Shuyin Tang currently leads investing activities in the Mekong region and the Philippines for Patamar Capital (formerly known as Unitus Impact), the most active social impact venture capital firm in Southeast Asia. She has experience spanning strategy consulting at Bain & Company, development consulting at TechnoServ and impact investing at LGT Venture Philanthropy, across Australia, India and Southeast Asia. Shuyin was named one of Australia’s “100 Women of Influence” by the Australian Financial Review in 2015 and an Asia 21 Young Leader by the Asia Society in 2016. She graduated summa cum laude from the Australian National University where she was also awarded the University Medal.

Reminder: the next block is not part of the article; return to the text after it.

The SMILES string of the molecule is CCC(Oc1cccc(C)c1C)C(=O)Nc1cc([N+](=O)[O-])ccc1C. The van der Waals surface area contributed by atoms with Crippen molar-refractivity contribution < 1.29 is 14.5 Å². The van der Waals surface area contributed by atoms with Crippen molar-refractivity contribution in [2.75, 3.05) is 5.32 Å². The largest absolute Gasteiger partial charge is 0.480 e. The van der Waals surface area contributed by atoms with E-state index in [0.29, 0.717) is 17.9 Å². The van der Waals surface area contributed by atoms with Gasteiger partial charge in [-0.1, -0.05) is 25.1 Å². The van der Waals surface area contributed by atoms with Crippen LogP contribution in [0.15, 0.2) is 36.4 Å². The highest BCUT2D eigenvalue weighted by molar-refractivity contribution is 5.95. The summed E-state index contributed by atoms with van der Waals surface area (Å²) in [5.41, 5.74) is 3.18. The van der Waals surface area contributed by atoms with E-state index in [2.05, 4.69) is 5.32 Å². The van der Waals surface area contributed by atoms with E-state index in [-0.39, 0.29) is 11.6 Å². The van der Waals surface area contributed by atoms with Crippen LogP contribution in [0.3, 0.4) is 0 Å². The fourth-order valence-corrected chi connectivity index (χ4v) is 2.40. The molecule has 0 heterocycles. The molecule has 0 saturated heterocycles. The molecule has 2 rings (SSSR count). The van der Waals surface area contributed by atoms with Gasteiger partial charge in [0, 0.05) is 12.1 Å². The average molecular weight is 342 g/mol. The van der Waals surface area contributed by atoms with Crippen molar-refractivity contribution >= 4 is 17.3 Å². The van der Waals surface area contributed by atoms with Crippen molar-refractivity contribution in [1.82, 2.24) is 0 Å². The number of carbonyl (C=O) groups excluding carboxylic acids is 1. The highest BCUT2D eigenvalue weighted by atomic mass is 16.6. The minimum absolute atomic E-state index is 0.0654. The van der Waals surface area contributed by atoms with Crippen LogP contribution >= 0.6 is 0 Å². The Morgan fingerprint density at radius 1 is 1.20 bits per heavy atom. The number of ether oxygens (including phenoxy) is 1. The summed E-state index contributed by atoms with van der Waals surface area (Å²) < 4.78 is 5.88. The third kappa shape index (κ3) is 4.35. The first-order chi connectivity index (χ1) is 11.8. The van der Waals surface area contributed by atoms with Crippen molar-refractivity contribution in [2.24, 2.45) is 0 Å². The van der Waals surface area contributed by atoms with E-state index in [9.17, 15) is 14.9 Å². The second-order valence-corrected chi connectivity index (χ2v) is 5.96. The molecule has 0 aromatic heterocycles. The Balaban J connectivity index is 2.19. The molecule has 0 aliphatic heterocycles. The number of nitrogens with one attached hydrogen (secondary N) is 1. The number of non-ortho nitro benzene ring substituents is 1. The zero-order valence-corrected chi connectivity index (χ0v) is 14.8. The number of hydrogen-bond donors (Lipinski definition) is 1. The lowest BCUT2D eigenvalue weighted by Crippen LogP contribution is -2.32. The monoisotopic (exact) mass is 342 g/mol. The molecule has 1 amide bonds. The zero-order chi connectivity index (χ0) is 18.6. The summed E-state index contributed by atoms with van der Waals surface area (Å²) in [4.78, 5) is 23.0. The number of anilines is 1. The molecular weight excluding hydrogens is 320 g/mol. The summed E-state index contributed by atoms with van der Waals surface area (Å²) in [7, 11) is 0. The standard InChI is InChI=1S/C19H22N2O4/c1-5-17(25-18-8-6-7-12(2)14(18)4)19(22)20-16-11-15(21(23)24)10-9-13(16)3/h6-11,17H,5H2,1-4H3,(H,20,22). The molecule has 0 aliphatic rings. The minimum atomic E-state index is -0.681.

Can you tell us about your experiences living/working in Australia, India and Vietnam?
Shuyin Tang: I started out very firmly rooted in Australia, but then spread my wings – spending 3 years in India and now almost 5 in Vietnam. I grew up in Sydney, went to university in Canberra, and my first job after graduating was as a management consultant at Bain & Company’s Sydney office. It was while I was at Bain that I took a transfer to India, where I was both struck by the tremendous growth opportunities that existed in emerging markets, and confronted every day with intractable social and environmental problems. I’ve been an ‘emerging markets’ person ever since.
How did you first become interested in Southeast Asia markets and what VC opportunities do you see there?